It's been weeks since I ate at Qingdao cuisine-specialized M&T Restaurant with Tristan, Grace, and Bram, but if I concentrate hard enough, I can still taste the garlic. What a magic night that was. "The Night My Mouth Became Saturated with Odiferous Sulphur Compounds."
Take a look at the Qingdao cold pasta with special sauce. That yellow mound on top? Raw garlic mash. And what's under it? I'm not really sure. But the New York Times calls it "jelly-like grass noodles." I call it "sort of flavorless cold translucent jelly slabs."
But that's where the garlic comes in, along with black vinegar, cilantro, and shredded cucumber and carrot. Mix it together and now the jelly flops tastes like "all of the above," making for a refreshing dish—the sort of refreshing that punches you in the face if you're not used to the flavors (I wasn't).
Next up was cucumber with pork head and shittons of garlic. Another dish that refreshes the palate with thick, crunchy slices of raw cucumber, and moist, fatty pork bits (from the head, I'd assume), infused with garlic and vinegar.
Chicken with ginger and basil wasn't our first choice for a chicken dish, but methinks due to a miscommunication, that's what we ended up with. Tender chicken nubs in...a sauce. A brown sauce. With basil and ginger chunks. Sorry for the crappy description; the dish was good, just not one that stuck out in my mind.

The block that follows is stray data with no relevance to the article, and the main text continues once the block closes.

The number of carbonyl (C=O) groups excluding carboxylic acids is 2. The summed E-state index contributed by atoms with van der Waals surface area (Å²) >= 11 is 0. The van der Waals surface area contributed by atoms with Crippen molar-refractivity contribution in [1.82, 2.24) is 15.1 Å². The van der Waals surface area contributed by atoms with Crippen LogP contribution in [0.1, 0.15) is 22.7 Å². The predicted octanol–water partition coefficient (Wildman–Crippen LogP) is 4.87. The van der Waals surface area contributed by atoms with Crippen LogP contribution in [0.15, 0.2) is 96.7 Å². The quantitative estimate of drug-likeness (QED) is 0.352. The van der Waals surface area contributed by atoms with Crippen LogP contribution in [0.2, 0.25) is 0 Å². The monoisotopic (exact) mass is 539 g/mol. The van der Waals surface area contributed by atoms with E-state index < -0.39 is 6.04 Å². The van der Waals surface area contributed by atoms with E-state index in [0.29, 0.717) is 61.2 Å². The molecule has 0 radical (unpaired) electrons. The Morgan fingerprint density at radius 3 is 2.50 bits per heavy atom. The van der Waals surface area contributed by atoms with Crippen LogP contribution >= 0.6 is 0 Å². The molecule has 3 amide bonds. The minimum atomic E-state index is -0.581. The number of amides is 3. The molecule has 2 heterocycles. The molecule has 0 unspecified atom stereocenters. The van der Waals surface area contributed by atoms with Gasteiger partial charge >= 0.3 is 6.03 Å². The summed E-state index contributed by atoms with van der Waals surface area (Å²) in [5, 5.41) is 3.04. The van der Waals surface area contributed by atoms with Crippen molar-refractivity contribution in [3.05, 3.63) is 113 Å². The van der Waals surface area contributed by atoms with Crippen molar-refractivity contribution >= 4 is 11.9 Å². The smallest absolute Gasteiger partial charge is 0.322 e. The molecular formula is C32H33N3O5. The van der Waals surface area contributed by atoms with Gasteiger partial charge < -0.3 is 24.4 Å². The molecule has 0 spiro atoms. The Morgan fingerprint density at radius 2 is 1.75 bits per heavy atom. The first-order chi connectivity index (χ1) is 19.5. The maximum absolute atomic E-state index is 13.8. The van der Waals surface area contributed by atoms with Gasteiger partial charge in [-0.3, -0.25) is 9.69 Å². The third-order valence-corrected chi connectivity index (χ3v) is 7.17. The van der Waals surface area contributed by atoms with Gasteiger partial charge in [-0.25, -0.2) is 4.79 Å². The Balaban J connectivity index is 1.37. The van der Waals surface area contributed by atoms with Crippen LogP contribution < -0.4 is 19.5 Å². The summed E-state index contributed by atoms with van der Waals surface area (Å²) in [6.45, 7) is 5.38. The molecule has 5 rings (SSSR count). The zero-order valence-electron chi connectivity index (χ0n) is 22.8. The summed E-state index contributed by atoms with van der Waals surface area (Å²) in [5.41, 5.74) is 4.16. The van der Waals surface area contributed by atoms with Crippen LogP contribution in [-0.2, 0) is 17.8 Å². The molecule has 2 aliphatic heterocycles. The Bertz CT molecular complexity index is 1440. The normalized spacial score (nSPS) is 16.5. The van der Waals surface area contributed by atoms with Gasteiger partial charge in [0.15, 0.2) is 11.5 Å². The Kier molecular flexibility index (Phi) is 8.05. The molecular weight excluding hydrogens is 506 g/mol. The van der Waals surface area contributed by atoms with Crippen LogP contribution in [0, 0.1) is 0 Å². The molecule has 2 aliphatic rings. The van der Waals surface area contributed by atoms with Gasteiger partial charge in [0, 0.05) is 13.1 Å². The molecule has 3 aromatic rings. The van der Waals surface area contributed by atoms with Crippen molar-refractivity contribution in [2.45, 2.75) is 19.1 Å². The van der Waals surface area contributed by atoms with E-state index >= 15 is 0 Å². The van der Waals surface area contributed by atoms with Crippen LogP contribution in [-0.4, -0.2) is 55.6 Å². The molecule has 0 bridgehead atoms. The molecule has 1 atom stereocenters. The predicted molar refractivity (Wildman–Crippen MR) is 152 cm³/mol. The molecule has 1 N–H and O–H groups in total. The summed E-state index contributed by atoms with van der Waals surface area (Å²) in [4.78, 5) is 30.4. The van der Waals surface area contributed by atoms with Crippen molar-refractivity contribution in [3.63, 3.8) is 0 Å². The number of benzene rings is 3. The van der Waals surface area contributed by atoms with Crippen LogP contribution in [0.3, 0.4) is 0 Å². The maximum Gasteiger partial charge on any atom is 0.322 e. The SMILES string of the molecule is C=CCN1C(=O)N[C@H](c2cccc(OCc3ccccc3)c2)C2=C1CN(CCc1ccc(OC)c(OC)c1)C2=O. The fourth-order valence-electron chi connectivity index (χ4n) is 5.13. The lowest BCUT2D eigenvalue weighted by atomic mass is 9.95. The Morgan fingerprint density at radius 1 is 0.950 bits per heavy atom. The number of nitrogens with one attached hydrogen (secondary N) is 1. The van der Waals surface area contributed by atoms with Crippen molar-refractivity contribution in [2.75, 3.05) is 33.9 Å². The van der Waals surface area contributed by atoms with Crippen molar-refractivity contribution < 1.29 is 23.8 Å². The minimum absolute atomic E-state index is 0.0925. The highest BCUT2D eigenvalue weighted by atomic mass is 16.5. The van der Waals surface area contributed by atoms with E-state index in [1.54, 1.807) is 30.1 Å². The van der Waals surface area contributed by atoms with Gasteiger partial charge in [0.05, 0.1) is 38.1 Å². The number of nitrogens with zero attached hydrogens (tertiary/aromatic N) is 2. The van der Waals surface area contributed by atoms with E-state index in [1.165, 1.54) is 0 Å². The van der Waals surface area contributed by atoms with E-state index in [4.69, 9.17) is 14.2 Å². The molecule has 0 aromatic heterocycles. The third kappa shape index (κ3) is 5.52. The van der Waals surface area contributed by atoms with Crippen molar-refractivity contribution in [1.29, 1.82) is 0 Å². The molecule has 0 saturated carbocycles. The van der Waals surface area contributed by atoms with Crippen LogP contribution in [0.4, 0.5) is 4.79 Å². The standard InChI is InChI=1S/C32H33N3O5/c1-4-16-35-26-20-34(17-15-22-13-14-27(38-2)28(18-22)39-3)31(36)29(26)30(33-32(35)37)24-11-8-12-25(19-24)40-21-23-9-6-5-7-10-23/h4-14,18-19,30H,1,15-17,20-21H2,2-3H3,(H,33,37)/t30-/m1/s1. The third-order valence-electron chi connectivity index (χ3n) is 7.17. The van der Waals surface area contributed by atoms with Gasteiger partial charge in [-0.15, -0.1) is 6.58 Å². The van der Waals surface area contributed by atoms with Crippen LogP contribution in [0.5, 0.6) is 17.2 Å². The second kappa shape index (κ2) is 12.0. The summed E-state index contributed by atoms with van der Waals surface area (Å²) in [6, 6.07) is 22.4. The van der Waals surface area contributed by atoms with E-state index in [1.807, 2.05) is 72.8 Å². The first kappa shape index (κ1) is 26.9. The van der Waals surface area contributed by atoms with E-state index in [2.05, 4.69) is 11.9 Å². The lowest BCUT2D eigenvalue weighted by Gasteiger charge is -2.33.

Battered and fried ginseng left more of an impression since it's fried—better yet, something fried that I had never eaten before. The ginseng itself didn't have much flavor (or maybe I missed it because I was in the early stages of some sort of cold), but it had an interesting texture that yields just slightly before cronching. The main flavor came from black pepper. Mmmm. Oh, and salt. Double mmmm.
For our resident vegetarian, Tristan, our friendly waitress (and perhaps the restaurant's proprietor) recommended mapo tofu, which also came with a side of sliced lotus root. Silky soft tofu cubes doused in a hot Sichuan peppercorn-laced sauce is always satisfying. Tristan loved it.
Overall, I enjoyed the meal—most of the dishes were ones I had never tried before, but fit in the familiar, "IT'S CHINESE AND DELICIOUS" category. I'd go back to M&T if someone in my dining party could read off the mirrored wall covered in Chinese specials that probably aren't on the menu. Alas, as the sole Chinese person in our group of four, I provided absolutely no advantage—I only know English, and even that I have trouble with sometimes. (Apologies to Grace, Bram, and Tristan for being fail Chinese.) If you're curious about the specials though, I'm sure the friendly staff will help you out.
Please don’t hate me if I haven’t included you. I tried to whittle this down to a manageable list, but there are just too many food blogs out there that I like! I shall update this list every so often.